How I Work

Therapeutic Approaches

Amy Gray practices collaborative therapy

A Collaborative Therapy Approach

A Collaborative Approach to Therapy

I believe in collaborative therapy, which means that I work together one-on-one with my clients to find solutions to the problems they are having. Most people seek counseling because they are having problems in their lives and want help in making positive changes. I am here to help you set goals and implement those changes and achieve the results you seek. I specialize in working with couples looking to reconnect and strengthen their relationship and individuals who desire to rid themselves of old, destructive beliefs and behaviors and replace them with constructive new ways of living life.

Tailored to Your Goals and Needs for Therapy

I design an individual plan for each client (individuals and couples) based specifically on the needs each brings into therapy and use a number of different techniques. I believe it is important to have a map of where you want to go, but it is also important to feel free to adjust that map. We work at your pace.

Beginning with an End in Mind

Stephen Covey, talks about knowing where you’re headed before you begin. I believe in the same principle. Therapy shouldn’t be some vague, never-ending journey but a road towards an ‘end-in-mind’. Do you want to strengthen and deepen a committed relationship, overcome anxiety, get past the fears and the habits that weigh you down? I’m always asking my clients ‘are we there yet’? And we do get there, sometimes quickly, sometimes slowly and sometimes when we arrive, we realize there are other destinations we need to reach.

The Tools and Techniques of Therapy

I’m not a jack-of-all-trades therapist. I’ve found from over 10 years in private practice and hundreds of clients helped that different approaches work better in different situations. EMDR can be extremely effective in dealing with deeply-rooted trauma. PACT is a powerful approach for healing, building and strengthening couples relationships. IFS acknowledges that are inner ‘parts’ are not always pulling in the same direction and works to integrate these into a cohesive and empowering whole. Dealing with Anxiety can require a multitude of approaches.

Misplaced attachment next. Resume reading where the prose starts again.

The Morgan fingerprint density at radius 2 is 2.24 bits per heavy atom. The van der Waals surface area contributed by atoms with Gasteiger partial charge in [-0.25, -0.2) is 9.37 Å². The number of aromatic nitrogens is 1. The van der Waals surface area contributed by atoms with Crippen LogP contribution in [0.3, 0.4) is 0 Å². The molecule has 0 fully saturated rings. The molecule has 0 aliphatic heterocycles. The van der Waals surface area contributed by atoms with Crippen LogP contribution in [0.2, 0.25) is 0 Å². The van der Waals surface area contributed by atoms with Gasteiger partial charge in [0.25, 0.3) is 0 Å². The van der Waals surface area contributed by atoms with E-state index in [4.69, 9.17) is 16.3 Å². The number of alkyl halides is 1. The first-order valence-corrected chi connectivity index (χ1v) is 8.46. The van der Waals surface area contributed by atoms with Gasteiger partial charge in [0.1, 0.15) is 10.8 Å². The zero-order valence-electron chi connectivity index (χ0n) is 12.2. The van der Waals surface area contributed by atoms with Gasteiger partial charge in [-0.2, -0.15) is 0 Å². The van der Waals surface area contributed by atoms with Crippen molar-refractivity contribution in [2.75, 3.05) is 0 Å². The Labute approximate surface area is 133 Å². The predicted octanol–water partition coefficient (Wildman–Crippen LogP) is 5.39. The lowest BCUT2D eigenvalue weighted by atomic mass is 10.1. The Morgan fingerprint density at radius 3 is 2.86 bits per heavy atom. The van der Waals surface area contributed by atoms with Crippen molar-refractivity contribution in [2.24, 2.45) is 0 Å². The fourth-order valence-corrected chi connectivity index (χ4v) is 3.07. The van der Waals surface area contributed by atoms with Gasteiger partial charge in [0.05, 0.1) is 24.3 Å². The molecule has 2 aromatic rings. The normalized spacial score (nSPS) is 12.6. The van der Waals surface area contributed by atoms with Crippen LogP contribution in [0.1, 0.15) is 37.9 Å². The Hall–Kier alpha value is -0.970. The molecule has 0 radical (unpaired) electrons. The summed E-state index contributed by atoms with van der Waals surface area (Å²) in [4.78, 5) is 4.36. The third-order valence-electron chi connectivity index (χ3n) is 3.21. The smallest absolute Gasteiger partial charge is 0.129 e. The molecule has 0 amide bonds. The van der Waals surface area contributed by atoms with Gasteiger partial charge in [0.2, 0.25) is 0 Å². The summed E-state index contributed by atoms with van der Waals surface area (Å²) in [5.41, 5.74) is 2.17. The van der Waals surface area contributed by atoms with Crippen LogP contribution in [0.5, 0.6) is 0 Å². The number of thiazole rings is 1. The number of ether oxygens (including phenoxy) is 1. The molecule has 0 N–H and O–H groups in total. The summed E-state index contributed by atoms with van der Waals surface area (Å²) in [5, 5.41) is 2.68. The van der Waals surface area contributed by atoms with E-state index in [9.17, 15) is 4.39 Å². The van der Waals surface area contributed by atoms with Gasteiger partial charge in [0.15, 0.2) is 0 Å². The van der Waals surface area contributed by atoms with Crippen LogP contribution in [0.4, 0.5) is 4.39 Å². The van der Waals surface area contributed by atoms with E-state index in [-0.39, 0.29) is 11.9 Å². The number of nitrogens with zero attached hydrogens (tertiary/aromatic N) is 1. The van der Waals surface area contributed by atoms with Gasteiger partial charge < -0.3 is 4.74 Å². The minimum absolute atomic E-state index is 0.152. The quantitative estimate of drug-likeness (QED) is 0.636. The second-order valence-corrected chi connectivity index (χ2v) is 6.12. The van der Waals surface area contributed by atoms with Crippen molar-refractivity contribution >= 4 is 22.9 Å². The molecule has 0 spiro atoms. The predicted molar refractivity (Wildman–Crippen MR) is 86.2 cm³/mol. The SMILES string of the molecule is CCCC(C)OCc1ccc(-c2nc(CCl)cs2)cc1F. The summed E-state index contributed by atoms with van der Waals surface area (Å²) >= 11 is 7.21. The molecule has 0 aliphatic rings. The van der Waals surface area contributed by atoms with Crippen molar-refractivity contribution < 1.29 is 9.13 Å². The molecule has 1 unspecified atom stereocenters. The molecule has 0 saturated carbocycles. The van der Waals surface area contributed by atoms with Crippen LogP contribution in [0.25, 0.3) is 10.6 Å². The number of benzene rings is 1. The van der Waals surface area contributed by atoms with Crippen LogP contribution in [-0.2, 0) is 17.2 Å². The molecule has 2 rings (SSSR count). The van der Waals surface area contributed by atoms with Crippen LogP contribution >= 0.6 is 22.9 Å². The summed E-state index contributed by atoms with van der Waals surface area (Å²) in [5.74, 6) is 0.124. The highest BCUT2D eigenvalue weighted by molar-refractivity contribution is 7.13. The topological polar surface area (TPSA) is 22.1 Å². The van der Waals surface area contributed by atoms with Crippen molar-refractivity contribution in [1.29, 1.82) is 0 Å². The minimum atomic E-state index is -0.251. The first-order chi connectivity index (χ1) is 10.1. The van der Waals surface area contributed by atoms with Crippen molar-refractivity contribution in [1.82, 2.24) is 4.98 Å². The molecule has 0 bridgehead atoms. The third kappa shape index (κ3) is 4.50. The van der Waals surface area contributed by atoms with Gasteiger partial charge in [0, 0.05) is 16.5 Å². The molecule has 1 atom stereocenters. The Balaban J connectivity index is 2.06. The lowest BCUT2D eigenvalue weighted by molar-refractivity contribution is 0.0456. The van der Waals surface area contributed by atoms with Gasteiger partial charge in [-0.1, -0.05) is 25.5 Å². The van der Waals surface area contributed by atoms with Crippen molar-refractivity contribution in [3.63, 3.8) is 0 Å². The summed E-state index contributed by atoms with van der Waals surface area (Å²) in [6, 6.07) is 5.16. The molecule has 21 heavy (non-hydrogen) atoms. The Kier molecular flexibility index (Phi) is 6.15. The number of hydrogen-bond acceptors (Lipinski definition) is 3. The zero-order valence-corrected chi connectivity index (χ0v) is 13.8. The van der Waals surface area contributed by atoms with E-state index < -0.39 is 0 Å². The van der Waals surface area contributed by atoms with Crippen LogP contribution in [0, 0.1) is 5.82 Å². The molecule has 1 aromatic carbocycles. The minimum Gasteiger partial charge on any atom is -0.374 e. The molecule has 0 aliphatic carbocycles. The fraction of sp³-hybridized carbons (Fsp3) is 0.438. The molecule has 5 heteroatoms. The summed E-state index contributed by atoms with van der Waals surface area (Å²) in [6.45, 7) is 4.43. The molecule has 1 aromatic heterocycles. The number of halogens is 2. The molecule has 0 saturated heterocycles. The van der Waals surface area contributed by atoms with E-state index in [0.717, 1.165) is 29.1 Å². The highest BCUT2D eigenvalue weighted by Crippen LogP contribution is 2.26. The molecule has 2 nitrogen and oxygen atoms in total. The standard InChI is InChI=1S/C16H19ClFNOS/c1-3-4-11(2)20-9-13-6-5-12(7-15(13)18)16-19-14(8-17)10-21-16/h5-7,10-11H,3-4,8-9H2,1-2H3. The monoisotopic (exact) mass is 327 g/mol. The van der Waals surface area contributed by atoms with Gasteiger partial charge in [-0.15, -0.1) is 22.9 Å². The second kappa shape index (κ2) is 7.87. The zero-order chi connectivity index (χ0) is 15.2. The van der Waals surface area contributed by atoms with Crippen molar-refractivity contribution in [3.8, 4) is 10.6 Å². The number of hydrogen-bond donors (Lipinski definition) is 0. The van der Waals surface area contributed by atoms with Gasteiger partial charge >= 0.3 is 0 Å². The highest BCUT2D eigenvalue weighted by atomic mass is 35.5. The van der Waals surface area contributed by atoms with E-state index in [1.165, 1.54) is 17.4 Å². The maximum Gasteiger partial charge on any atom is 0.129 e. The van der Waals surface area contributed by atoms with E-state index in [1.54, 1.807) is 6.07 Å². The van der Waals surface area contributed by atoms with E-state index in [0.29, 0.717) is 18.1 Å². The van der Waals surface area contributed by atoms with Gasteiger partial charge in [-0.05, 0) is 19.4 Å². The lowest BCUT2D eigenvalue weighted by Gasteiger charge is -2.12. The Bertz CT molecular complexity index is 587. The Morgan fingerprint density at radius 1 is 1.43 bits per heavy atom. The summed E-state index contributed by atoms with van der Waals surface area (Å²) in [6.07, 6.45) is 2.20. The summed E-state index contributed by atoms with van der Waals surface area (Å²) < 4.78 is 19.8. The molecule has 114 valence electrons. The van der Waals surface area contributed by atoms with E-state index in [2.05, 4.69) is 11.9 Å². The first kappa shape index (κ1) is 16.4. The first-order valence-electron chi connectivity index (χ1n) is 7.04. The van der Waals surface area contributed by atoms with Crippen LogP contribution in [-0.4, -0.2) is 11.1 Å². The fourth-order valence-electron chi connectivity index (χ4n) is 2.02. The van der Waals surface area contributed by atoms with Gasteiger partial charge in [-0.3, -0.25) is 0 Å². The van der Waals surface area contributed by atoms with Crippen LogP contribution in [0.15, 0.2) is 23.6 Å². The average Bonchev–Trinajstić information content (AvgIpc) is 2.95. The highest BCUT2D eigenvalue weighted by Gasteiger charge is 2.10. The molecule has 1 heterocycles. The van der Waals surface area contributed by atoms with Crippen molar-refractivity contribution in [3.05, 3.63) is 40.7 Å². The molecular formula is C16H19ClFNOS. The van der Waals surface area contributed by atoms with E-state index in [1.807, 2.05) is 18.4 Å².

In this section you’ll find information, descriptions and resources about many of these and other approaches I incorporate into the work we do together. Please feel free to ask questions on these or other therapeutic approaches.

EMDR: A Powerful Trauma Treatment

What is EMDR?   EMDR—Eye Movement Desensitization and Reprocessing—is a revolutionary therapy proven by research to be effective in the treatment and relief of a wide range of disorders. It is a simple, non-invasive patient-therapist collaboration in which healing can happen rapidly and does not involve the use of drugs or hypnosis. What problems are helped by EMDR? Studies to date show a high degree of effectiveness with the following conditions: trauma fears anxiety childhood trauma phobias physical abuse sexual abuse rape victims of violent crimes post traumatic stress depression overwhelming fears panic attacks low self-esteem performance and test anxiety What is the procedure? The core of the procedure involves the client focusing on a pre-selected specific image or remembered sensations while the therapist uses “bilateral stimulation”. The types of bilateral stimulation include either guiding the client’s eye movements back and forth or using “beepers”; certain tactile or auditory stimuli which have been demonstrated to be effective. Each set of bilateral stimulation can last between several seconds to several minutes. After each set, the client is instructed to just notice whatever changes occur in the mind and body without controlling the experience in any way. The therapist then instructs the client to focus on a new modified image and once again performs the bilateral stimulation. What happens during EMDR? When disturbing experiences happen, they are stored in the limbic brain with all the sights, sounds, thoughts and feelings that accompany them. When a person is very upset, the brain seems to be unable to process and move on from the experience. Therefore, the negative thoughts and feelings of the... read more

IFS Therapy – A Cutting Edge Approach to Self Awareness and Healing